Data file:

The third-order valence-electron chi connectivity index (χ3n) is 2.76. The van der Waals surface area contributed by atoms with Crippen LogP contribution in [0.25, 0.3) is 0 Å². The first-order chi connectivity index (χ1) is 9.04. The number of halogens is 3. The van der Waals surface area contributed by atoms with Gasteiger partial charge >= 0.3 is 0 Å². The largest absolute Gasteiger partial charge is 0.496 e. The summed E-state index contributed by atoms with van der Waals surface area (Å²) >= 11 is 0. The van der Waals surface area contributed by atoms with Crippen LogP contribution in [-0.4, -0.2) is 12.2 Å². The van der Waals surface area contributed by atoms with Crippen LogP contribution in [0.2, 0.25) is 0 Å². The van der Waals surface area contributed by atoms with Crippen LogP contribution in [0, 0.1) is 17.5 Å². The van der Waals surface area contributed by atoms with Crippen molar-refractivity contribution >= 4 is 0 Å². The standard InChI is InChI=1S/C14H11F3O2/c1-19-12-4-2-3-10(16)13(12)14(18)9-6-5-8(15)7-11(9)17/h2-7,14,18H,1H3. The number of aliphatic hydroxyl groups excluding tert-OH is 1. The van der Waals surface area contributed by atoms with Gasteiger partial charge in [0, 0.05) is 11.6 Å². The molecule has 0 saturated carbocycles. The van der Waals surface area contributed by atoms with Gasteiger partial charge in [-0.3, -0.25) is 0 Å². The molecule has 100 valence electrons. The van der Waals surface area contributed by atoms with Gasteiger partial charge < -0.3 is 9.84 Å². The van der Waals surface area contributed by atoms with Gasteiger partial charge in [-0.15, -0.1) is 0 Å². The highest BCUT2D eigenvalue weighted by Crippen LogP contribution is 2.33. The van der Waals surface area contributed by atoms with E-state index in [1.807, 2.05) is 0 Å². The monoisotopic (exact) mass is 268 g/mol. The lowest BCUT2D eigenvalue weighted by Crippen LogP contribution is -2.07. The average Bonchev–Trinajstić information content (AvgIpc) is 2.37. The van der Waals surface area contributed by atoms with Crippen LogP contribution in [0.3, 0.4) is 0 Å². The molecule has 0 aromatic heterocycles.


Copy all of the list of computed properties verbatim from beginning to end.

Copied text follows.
The third-order valence-electron chi connectivity index (χ3n) is 2.76. The van der Waals surface area contributed by atoms with Crippen LogP contribution in [0.25, 0.3) is 0 Å². The first-order chi connectivity index (χ1) is 9.04. The number of halogens is 3. The van der Waals surface area contributed by atoms with Gasteiger partial charge >= 0.3 is 0 Å². The largest absolute Gasteiger partial charge is 0.496 e. The summed E-state index contributed by atoms with van der Waals surface area (Å²) >= 11 is 0. The van der Waals surface area contributed by atoms with Crippen LogP contribution in [-0.4, -0.2) is 12.2 Å². The van der Waals surface area contributed by atoms with Crippen LogP contribution in [0.2, 0.25) is 0 Å². The van der Waals surface area contributed by atoms with Crippen LogP contribution in [0, 0.1) is 17.5 Å². The van der Waals surface area contributed by atoms with Crippen molar-refractivity contribution >= 4 is 0 Å². The standard InChI is InChI=1S/C14H11F3O2/c1-19-12-4-2-3-10(16)13(12)14(18)9-6-5-8(15)7-11(9)17/h2-7,14,18H,1H3. The number of aliphatic hydroxyl groups excluding tert-OH is 1. The van der Waals surface area contributed by atoms with Gasteiger partial charge in [0, 0.05) is 11.6 Å². The molecule has 0 saturated carbocycles. The van der Waals surface area contributed by atoms with Gasteiger partial charge in [-0.3, -0.25) is 0 Å². The molecule has 100 valence electrons. The van der Waals surface area contributed by atoms with Gasteiger partial charge < -0.3 is 9.84 Å². The van der Waals surface area contributed by atoms with Gasteiger partial charge in [-0.15, -0.1) is 0 Å². The highest BCUT2D eigenvalue weighted by Crippen LogP contribution is 2.33. The van der Waals surface area contributed by atoms with E-state index in [1.807, 2.05) is 0 Å². The monoisotopic (exact) mass is 268 g/mol. The lowest BCUT2D eigenvalue weighted by Crippen LogP contribution is -2.07. The average Bonchev–Trinajstić information content (AvgIpc) is 2.37. The van der Waals surface area contributed by atoms with Crippen LogP contribution in [0.3, 0.4) is 0 Å². The molecule has 0 aromatic heterocycles.